John Goulson Burtt became reasonably prominent in Melbourne public life. He was a vocal advocate of social reform, a supporter of the Temperance movement and the Church of Christ. He was elected to parliament, representing North Melbourne from 1864 to 1874.

Why John Wesley Burtt chose to become a painter is unknown. It appears unlikely Burtt had any formal art training in Britain before emigrating. The earliest notice of Burtt’s work as a painter is in the Argus describing him as a “young artist” and mentioning the “…slight means he has had of acquiring art-education…” (27 August 1869 p.4).

Burtt appears to have had the support of his family in this choice of career. When the Victorian Academy of Art was established in 1870 J W Burtt is listed as a foundation member, and J G Burtt MLA as a subscriber. Burtt Snr supported the interests of his sons and son-in-law during his parliamentary career, giving rise to accusations of nepotism (see for example the Argus, 17 January 1868 p.6, 30 April 1879 p.8 and Melbourne Punch 7 March 1872 p.73). Father and son shared a home in North Fitzroy until Burtt Snr died aged 92, in 1901.

Burtt exhibited a number of works in colonial exhibitions during the late 1860s and 1870s. These were predominantly copies of paintings in the Melbourne Art Gallery (later the National Gallery of Victoria), or portraits of public figures, such as Members of Parliament.

The first public display of Burtt’s work was the inclusion of six portraits of unidentified ‘gentlemen’ and eight copies of works in the 1869 Melbourne Public Library exhibition. The copies included Rachel at the WellSheep in ReposeMelancthon and News from Australia.

Burtt exhibited these copies, and some identified portraits, in subsequent exhibitions: the Geelong Mechanics Institute exhibition of 1869, the Ballarat fine arts exhibition in July 1869 and the Intercolonial Exhibition held in Sydney during August 1870.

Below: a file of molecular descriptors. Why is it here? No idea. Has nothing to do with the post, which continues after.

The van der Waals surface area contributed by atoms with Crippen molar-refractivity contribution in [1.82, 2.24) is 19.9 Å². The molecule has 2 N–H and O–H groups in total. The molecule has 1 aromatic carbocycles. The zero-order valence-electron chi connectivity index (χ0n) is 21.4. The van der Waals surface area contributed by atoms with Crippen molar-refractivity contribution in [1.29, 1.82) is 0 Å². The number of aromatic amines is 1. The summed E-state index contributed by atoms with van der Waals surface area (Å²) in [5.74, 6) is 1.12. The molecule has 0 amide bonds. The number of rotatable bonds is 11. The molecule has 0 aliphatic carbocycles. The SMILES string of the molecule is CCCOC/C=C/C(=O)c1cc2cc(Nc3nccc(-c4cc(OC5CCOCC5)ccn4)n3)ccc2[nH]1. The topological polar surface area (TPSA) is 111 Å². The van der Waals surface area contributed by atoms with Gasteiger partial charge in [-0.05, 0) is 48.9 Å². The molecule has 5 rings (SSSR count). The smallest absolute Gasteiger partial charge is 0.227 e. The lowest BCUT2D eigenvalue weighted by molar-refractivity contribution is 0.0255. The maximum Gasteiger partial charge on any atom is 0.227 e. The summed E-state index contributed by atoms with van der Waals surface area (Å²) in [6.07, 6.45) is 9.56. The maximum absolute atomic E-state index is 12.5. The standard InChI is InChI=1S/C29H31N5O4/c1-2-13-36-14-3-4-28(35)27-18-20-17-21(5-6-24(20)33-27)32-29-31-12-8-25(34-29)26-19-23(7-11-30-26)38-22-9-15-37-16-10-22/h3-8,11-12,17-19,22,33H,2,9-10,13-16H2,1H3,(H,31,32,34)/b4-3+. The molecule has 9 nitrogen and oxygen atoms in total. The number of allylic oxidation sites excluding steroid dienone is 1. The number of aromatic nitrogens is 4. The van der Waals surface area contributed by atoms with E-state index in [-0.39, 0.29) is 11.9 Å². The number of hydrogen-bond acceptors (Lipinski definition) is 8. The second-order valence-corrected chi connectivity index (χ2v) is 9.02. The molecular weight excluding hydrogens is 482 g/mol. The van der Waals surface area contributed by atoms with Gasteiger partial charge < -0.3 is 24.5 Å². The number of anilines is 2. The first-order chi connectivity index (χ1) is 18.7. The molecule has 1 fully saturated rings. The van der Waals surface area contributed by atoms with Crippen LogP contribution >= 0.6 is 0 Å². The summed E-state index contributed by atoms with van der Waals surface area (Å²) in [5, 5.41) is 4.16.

Burtt contributed three portraits to the First Victorian Academy of Fine Arts in 1870, copies being ineligible for hanging in the Academy show. The critics were not kind – the Argus thought the portraits of Sir Charles Darling KCB and the Hon Sir James McCulloch were characterized by “imperfect drawing” and the “Portrait of a Lady” seemed to be wearing a wig put on “all awry” (Argus 1 December 1870 p.7).

It has been speculated this portrait of Sir Charles Darling is the painting now in this State Library of Victoria collection. There is no evidence to support this claim. Indeed the portrait was presented to the National Gallery in 1890, when both the artist and his father were alive, and they would surely have claimed credit for the work if it had been painted by Burtt.

Later Burtt exhibited a View of Hobart Town in the Victorian Intercolonial Exhibition of 1875, and twelve paintings in the Intercolonial Exhibition of 1876 held in Brisbane. Two of his works, Suburban Melbourne and Portrait of J. Bosisto MP were included in the Victorian court of the Intercolonial exhibition held in London in 1886. In 1888 the Melbourne Turn Verein (German choral society) commissioned a portrait of their president, Her W. Weibaden, from him (Argus 28 April 1888 p.13).

The current location of these works is unknown. The only painting positively attributed to Burtt is the large work, Batman’s treaty with the Aborigines at Merri Creek, 6th June 1835, now in the State Library of Victoria collection.

Burtt died in Fitzroy in 1917. He was buried in Melbourne General Cemetery near his mother and brothers, who had all predeceased him. He left no estate for probate.”